355 F2d 433 Lowes v. Pan-American Life Insurance Company

355 F.2d 433

Margaret LOWES, Appellant,

No. 18065.

United States Court of Appeals Eighth Circuit.

Feb. 2, 1966.

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Francis H. Kennedy, Jr., St. Louis, Mo., made argument and filed brief with Jerome J. Duff, St. Louis, Mo., for appellant.


Bruce E. Woodruff, St. Louis, Mo., made argument and filed brief with Kenneth Teasdale and John P. Emde, St. Louis, Mo., for appellee.


Before VAN OOSTERHOUT and MEHAFFY, Circuit Judges, and VAN PELT, District Judge.


VAN PELT, District Judge.


Appellant, who is the widow of Raymond J. Lowes, brought this action as plaintiff for recovery of benefits under a master policy of insurance issued by the appellee insurance company. The case was tried to the court without a jury on a stipulation of facts, the documents involved and the testimony of one witness. Judgment was entered for plaintiff upon the life insurance provision of the policy and denied under the accidental death benefit provision. We affirm the action of the trial court.


The sole question on this appeal is whether decedent Raymond J. Lowes on the date of his death was covered by the accidental death benefit provision of the policy.


The material facts are without substantial dispute. Decedent Lowes for some time prior to September 24, 1963, had been an employee of the Quality Dairy Company. He was informed on September 18, 1963, that his employment would terminate on September 24, 1963. It did so terminate and thereafter he was not an employee of the dairy. While working in the garage of his home on September 30, 1963, Mr. Lowes suffered burns from which he died on October 1, 1963. That the decedent's death was accidental is not disputed.

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About September 1, 1958, appellee insurance company issued a group policy of insurance, sometimes called the master policy, to Milk Industry of St. Louis, Missouri-Employees Union Welfare Fund, an entity composed of certain Trustees acting pursuant to 'an agreement or declaration of trust.' Quality Dairy employees were among those so insured. This master policy was in force on the date of Mr. Lowes' death. During his employment he was issued under this master policy a certificate of insurance Number 1431.


The master policy is one document but consists of two policies. One is labeled Group Life Insurance Policy Renewable Term Insurance Non-Participating Non-Contributory, and bears group policy Number GL-10331. The other policy is labeled Group Disability Policy Renewable Term Insurance Non-Participating, Non-Contributory, and bears group policy Number GD-10331. Each policy contains a separate termination clause headed 'Termination of Individual Insurance.' The effect of each termination clause is the same although the language is not verbatim. Each policy does provide for automatic termination upon 'the date of termination of his employment with the employer.' The life insurance policy contains language relating to waiver of premium and providing a conversion privilege which does not appear in the disability policy.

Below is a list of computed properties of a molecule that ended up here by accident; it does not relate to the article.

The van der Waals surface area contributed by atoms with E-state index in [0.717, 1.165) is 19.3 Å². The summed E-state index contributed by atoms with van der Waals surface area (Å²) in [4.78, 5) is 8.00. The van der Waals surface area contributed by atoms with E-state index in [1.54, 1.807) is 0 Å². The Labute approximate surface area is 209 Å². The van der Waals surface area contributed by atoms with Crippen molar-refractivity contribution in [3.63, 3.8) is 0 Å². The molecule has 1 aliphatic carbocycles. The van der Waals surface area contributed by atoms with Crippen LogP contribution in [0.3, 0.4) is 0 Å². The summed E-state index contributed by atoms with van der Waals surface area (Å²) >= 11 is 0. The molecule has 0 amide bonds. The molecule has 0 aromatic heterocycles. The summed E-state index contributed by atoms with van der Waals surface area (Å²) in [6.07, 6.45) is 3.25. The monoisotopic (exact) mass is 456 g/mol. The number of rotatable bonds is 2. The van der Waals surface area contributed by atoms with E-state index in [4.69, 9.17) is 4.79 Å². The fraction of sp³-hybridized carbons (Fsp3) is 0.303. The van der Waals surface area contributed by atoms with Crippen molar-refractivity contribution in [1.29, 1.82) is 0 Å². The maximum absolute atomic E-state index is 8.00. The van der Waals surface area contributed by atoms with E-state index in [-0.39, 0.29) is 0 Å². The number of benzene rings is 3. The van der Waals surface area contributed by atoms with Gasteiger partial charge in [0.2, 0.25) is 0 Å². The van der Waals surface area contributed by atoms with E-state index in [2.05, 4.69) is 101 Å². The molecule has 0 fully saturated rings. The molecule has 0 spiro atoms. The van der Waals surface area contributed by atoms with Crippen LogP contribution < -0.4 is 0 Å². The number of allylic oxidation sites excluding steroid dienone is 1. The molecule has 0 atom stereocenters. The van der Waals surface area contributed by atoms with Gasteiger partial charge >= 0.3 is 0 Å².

Effective February 1, 1962, an amendment was made to the Group Life Contract which appellee claims is decisive of appellant's case. The portion of the amendment material to this controversy provides that any employee within thirty-one day after '(a) the date of termination of his employment. * * *' upon written application to the company shall, without evidence of insurability, have issued to him an individual policy of life insurance subject to certain conditions and provisions, the first of which reads


'(1) such individual policy shall be in any one of the forms then customarily issued by the Company, except term insurance, without total and permanent disability benefits or additional benefits payable in event of accidental death;'.

The policy also provided:


'* * * provided, however, that in the event of death of the employee during such thirty-one (31) day period the Company shall pay to the beneficiary as a death benefit under this group policy the maximum amount of insurance for which an individual policy could have been issued under the provision whether or not the employee shall have made written application for conversion.'


Appellant's claim in part rests upon the provision just quoted because Mr. Lowes never applied for conversion. In addition, appellant relies upon a pamphlet, plaintiff's exhibit 1, entitled 'Milk Industry of St. Louis, Missouri-Employees Union Welfare and Pension Funds.' The purpose of this pamphlet was to outline for employees the provisions of the welfare and pension funds of the union. Appellant claims that the pamphlet was drafted and printed by the appellee insurance company. The insurance company does not dispute this. It was stipulated that neither Mr. Lowes nor his wife, prior to decedent's death, ever had a copy of this pamphlet or had knowledge of its contents.


Appellant argues that the pamphlet was issued as an amendment to the master policy and that by course of usage the pamphlet is incorporated as a part of the policy.


We do not need to rule upon either of these contentions or determine the effect of Mr. Lowes and his wife not having known of the pamphlet prior to his death. Viewing the pamphlet in the light most favorable to appellant, we conclude that it does not create or impose liability upon the insurance company to pay accidental death benefits to the widow or survivor of a former employee whose employment had terminated prior to the accident resulting in the former employee's death.